The most telling introduction to the musicians here comes by way of Pole, a one-man outfit that takes its name from a broken sound filter. The fractured technology gives Pole’s music the bristling quality of an old dusty record, wheezing and stuttering like a throat dried by polyester fuzz. The surface noise slowly creates surface tension, advancing the conversation with “ums” and “ahs” that lurk above the grammar-conscious language laid out by techno music’s forebears.

Rather than squeeze dance-inducing Kool-Aid from the fruit tree of technology, the cast of “Clicks + Cuts” — which includes SND, Pansonic, Ester Brinkmann, Dettinger, Kit Clayton and Panacea, among others — invests all of its dramatic capital in process. Though the results are often isolated, inward responses to techno’s tendency toward fashioned, outward overindulgence, they share a similar elated sense of purpose. The set’s opener, Frank Bretschneider, cares just as deeply for beats as the most room-workingest of his peers, but he professes his muddled love through the tones of hand-shielded whispers rather than face-melting screams.

Not all of the artists here are so reticent. Tracks like Vladislav Delay’s “Synkopoint,” with its slyly speaker-bending beat, are studied assaults on expectation — all germ warfare bluffing as heavy artillery. But for the most part, even the most dance-savvy among them are primarily concerned with the thinly articulated clicks and cuts coughed up by machines stammering to make a point.



Clicks & Cuts 1-1 (flac 319mb)

01 Frank Bretschneider - Kern 5:02
02 snd - Circa 1509 5:06
03 Farben - Raute 7:34
04 Vladislav Delay - Synkopoint 10:41
05 Pole - Spa 6:29
06 Pansonic - Koilinen 4:34
07 Alva Noto - Prototype N 5:45
08 Skist - Shift 5:49
09 Stilluppsteypa - Confused Bear Thrown into the Sea 2:04
10 Neina - Clairvoyance 6:20
12 Sutekh - Unstabile 7:14
13 Curd Duca - Pop 1:18

Clicks & Cuts 1-1 (ogg   170mb)

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Clicks & Cuts 1-2  (flac  322mb)

Ester Brinkmann - Maschine 8:04
All - Überall 4:59
Dettinger - Strange Fruit 5:22
Autopoiesis - These Few Minutes 4:25
Jake Mandell - I Won't Lie 2:33
Kit Clayton - Loads Early Like Normal 3:52
Ultra Red - (Esta Gran Humanidad Ha Dicho) ¡Ya Basta 5:03
Reinhard Voigt - Matrix 3:18
Thomas Meinecke, Framus Waikiki - Rechannelled from Stereo 3:52
Panacea - Sinecore 4:51
Ihan - Sans Titre No. 2 3:56
Kid 606 - Sonqizzmaster 6:10
Goem - Comp Vier 6:29

 Clicks & Cuts 1-2   (ogg   164mb)

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For the third year in a row, Mille Plateaux rounded up the best artists from its international stable of affiliate producers and delivered another expansive volume in its cutting-edge Clicks & Cuts series. As with years past, the emphasis here on the third volume is glitch -- or, more broadly, laptop techno. Even so, the Clicks & Cuts series, or perhaps the glitch style itself, does seem to be shifting slowly away from its largely experimental genesis toward accessibility. The first two volumes were quite ideological, packaged luxuriously and laden with forward-looking liner notes; furthermore, the multi-disc collections emphasized the possibilities for glitch, showcasing everything from the ambient bleeps of Alva.Noto and the microsounds of Richard Chartier to the controlled chaos of Kid 606 and the glacial dub-techno of Andreas Tilliander. In relation to those first two volumes, Clicks & Cuts, Vol. 3 seems less monumental. The packaging still features dazzling design, but there aren't any liner notes this time and the musical selection seems narrower. However, though you're not going to find a lot of the ambient/noise/experimental selections that populated the earlier volumes, you're going to find a lot of beautifully crafted, albeit relatively straightforward, laptop techno. The 23 featured artists read like a who's who of the international laptop scene (without exception, every artist here is noteworthy) and the highlights are numerous (obvious standouts are MRI's "Painkiller" and Luomo's "Melt"). Whether or not you like the more accessible direction Mille Plateaux chose to move the Clicks & Cuts series slowly toward, the result is clearly as remarkable as before -- even more so if you prefer melody and rhythm to ambience and experimentation.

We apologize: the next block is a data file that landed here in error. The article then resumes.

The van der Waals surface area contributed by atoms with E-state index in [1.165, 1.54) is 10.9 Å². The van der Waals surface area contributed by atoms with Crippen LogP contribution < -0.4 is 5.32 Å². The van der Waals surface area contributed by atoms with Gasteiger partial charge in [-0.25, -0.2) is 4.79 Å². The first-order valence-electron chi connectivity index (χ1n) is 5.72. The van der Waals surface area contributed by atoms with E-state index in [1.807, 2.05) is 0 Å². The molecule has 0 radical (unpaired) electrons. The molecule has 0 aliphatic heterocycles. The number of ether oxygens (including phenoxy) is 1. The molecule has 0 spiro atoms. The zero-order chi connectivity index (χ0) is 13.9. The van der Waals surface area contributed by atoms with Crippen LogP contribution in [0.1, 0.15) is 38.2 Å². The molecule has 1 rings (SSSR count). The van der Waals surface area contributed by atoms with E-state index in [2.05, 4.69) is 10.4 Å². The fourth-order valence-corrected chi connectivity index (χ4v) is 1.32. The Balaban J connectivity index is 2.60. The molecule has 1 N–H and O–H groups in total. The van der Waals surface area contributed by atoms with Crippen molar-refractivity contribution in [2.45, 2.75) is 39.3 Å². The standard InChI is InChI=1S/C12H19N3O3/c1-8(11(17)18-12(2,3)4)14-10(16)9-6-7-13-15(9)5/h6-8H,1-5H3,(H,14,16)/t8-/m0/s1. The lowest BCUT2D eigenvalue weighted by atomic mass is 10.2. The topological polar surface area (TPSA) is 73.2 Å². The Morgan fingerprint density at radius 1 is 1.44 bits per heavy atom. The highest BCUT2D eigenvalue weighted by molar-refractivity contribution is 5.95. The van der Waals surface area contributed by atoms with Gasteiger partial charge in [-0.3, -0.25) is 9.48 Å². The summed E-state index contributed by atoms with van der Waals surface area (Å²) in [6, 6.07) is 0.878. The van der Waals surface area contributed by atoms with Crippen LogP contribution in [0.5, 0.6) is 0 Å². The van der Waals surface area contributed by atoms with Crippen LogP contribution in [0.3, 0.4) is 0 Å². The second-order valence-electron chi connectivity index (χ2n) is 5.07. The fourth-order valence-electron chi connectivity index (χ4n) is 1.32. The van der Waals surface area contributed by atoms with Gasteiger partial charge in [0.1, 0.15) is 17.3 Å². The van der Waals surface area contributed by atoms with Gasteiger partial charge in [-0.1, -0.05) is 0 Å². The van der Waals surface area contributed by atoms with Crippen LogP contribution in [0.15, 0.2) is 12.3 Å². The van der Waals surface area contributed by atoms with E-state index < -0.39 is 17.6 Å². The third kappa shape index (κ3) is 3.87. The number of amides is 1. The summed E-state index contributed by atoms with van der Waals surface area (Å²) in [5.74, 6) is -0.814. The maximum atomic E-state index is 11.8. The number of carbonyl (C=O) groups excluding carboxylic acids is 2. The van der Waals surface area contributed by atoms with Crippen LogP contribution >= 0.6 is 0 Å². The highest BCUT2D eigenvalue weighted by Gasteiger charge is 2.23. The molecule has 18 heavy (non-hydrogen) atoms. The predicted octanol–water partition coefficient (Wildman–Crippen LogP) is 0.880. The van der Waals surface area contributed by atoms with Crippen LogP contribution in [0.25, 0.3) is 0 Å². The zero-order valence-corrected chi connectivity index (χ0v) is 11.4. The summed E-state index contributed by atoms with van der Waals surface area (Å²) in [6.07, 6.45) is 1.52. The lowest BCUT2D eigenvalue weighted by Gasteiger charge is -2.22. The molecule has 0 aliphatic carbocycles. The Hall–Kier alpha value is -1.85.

Clicks & Cuts 3-1 (flac 325mb)

01 snd - Palo Alto 6:28
02 Frank Bretschneider - Risk 4:29
03 Mri3 - Nerdy South 5:21
04 Mri3 - Painkiller 5:21
05 Bizz.circuits - Grace Under Fire 6:31
06 Geeez 'N' Gosh - Kleine Hausmusik No. 16 6:53
07 Alva Noto - Transrapid 4:40
08 Rob Acid - Loving 'Ya 5:35
09 Claudia Bonarellia - Disarm the Police 4:57
10 Boris Polonski - Difusse Daten in 5 Min 3:41
11 DAT Politics - Bubble Queen 5:13
12 Deru - Migrade 3:41

Clicks & Cuts 3-1  (ogg   162mb)

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Clicks & Cuts 3-2 (flac 295mb)

01 Luomo - Melt 4:55
02 Antonelli Electr. - Lovers Inn 9:21
03 Mikael Stavöstrand - Onside 5:54
04.Swayzak - Don't Quit Please 6:49
05 Donnacha Costello, David Donohoe - Nine Blind Men (Poison of Ignorance and Vice) 5:50
06 Rechenzentrum - Box 3:55
07 Robin Judge - Rhizome 5:34
08 AGF - Pianos 5:49
09 Tim Hecker - Brownwedding 4:51
10 Ekkehard Ehlers - The Bakes in the Woods 6:06
11 Pomassl - Holcimm Mmic 5:09

Clicks & Cuts 3-2  (ogg   144mb)

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2 comments:

Anonymous said...

excellent! Thanks.

Anonymous said...

Hi Rho

Thank you for uploading Kim Cascone's stuff, and also a big thank you for uploadng the "Clicks & Cuts" series too.
As we know these are very rare to find.

Kindest wishes

Roger the Dodger : )